A day on your job....

Specialties Oncology


I'm hoping that some of you would be willing to share with me how your typical day runs in this unit. I am interested in this area, but would love to hear the good, the bad and the ugly!


renerian, BSN, RN

5,693 Posts

Specializes in MS Home Health.

I worked hem/onc/bmt but it has been along time. Very very busy unit with acutely ill people. Lots of chemo and blood products. Since we had bmt clients they were getting high dose chemo, remission or consolidation chemo. We did total body irradiation clients and radioactive implants. I learned so much my six years there. I loved it. I only left as I had two families members in hospice who needed 24 hour caregivers. I did that for about a year and a half.



15 Posts

i´m working on pediatric hem./onc. unit in germany. we work in a three shift-system, so our work starts with the reports the one shift gives to the next. after that, we usually check the patients, take their rr,hf, temp, in the morning their weight, give the oral medications, i think it´s like in every other unit.during the day we give the i.v. chemo, prepare the kids for radiation or send them to examinations. the kids who have an infection and or/low white blood cell counts are given their antibiotics, analgetic and antipyretic medications.their have to stay in a single room so the risc of infections is as small as possible for everyone.an important part of our work is the skin-and mouthcare, we check the patients carefully and, if needed give them mouthwashes, lotions and medications.the kid´s who had surgery-especially the ones who had an "bone-surgery"-usually need a lot assistance in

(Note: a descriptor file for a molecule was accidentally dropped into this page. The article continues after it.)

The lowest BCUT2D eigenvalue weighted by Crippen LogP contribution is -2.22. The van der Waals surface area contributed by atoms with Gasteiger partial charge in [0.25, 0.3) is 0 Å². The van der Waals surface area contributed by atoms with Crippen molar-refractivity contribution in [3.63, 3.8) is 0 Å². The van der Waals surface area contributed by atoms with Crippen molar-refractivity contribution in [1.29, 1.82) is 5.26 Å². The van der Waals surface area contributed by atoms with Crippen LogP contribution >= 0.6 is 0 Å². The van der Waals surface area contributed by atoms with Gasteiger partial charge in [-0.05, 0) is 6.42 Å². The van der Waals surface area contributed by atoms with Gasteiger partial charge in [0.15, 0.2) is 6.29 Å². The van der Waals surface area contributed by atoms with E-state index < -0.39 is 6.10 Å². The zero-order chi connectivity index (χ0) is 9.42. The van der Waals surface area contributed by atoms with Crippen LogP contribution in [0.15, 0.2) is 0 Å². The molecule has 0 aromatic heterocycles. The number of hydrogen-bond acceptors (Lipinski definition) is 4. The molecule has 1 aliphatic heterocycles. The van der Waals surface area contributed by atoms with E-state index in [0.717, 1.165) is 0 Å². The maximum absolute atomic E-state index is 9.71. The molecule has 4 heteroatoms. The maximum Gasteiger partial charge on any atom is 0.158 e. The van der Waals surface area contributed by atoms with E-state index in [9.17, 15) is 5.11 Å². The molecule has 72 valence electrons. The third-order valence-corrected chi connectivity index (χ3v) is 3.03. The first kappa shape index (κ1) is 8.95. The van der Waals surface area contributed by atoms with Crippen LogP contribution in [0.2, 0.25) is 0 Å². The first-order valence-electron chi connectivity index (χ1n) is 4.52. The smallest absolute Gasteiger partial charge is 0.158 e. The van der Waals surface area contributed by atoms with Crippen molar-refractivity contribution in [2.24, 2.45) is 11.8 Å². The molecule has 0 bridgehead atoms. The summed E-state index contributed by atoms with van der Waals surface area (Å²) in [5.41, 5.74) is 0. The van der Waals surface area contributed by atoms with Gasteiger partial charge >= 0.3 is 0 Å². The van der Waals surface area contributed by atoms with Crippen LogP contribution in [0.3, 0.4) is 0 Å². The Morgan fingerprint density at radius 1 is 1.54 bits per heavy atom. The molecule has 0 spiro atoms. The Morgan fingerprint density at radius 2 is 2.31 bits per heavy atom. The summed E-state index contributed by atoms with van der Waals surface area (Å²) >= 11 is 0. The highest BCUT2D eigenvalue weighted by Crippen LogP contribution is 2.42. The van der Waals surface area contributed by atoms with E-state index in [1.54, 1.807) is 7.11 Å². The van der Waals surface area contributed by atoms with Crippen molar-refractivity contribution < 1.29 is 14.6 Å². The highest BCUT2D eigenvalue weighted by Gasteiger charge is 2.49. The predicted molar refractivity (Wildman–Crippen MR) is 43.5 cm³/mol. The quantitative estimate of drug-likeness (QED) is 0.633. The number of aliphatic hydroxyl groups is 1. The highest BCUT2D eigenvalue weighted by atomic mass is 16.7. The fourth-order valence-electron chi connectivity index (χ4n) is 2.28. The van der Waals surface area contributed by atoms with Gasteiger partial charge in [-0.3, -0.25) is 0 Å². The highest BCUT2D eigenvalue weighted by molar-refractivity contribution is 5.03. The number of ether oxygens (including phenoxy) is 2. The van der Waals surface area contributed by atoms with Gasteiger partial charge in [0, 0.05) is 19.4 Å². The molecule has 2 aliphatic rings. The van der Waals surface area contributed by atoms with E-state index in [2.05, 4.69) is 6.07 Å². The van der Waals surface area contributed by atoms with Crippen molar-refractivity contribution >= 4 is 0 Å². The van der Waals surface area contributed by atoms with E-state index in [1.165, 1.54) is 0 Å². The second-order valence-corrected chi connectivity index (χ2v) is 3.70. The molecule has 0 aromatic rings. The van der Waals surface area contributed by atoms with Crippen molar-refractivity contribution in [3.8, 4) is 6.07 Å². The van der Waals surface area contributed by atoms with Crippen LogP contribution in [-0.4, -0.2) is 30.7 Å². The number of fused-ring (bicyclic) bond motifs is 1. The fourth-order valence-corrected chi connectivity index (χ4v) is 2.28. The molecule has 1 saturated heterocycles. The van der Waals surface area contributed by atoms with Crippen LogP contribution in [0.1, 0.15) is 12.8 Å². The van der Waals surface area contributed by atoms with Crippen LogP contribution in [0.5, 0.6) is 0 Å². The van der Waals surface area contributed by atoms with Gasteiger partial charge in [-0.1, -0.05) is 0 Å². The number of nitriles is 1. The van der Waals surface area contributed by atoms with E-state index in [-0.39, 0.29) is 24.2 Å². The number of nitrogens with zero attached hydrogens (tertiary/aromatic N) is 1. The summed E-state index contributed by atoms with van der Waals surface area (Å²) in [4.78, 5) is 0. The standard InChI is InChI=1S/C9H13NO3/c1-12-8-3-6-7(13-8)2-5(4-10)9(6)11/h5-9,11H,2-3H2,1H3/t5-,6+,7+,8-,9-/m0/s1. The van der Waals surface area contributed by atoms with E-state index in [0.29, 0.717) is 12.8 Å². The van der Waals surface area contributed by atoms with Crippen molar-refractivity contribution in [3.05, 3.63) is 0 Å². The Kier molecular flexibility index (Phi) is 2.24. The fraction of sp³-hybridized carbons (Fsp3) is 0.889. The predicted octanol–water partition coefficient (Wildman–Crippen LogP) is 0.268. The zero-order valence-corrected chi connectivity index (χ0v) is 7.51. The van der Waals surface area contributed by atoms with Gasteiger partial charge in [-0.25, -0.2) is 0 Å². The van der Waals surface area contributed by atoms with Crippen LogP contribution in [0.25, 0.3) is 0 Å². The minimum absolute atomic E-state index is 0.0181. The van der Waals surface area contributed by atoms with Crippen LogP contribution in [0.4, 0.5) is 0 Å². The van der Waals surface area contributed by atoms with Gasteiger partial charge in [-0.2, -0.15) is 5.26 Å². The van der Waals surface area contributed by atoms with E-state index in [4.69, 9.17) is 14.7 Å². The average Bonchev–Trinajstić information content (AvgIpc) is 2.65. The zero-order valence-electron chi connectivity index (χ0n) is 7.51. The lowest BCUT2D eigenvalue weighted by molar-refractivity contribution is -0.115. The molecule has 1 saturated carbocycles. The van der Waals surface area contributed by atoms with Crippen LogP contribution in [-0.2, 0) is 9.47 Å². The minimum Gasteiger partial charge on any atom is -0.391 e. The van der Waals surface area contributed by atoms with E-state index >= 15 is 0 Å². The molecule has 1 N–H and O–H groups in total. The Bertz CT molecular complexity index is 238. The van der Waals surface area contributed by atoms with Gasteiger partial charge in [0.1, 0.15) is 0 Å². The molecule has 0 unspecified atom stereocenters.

their activitieslike washing, going to toilet etc.we have to check the urine of the kids- depending on their therapy- for pH, volume etc..some of the kids suffer nausea and vomiting, so we just stay with them while they feel very sick and bad or are in pain.

and surely we stay with dying kids and their families as long as needed.

we´re in the lucky situation that most of the kids are visited by their parents very often, without them i think we would have a lot less time for talking, comforting and laughing with the kids.you can imagine that e.g. giving medications to a kid is sometimes not as easy as giving it to a grown up :-)

Specializes in Mostly LTC, some acute and some ER,.

I'm a CNA in a LTC facility, and in a typical day, this is how it goes.

1:30 PM

Clock in

Cange the water pitchers in each room and help the day shift.


Take report




get residents up

Help other CNA's get their residents up

Take a break if time permits


rush residents to the diningroom for dinner at 5:30

Devide into who is going to do the hall trays and who stays in the diningroom. serve trays

feed the feeders

when the feeders are fed we chart meal percentages and collect trays.

We are usually done by 6:30.

After dinner i lay my people down and assist others

Do any remaining showers

any remaining vital signs

Go to lunch

lay down anyone on my hall who was left up

Do my rounds

Do my charting

Then clock out and do the happy dance right out the door! :)

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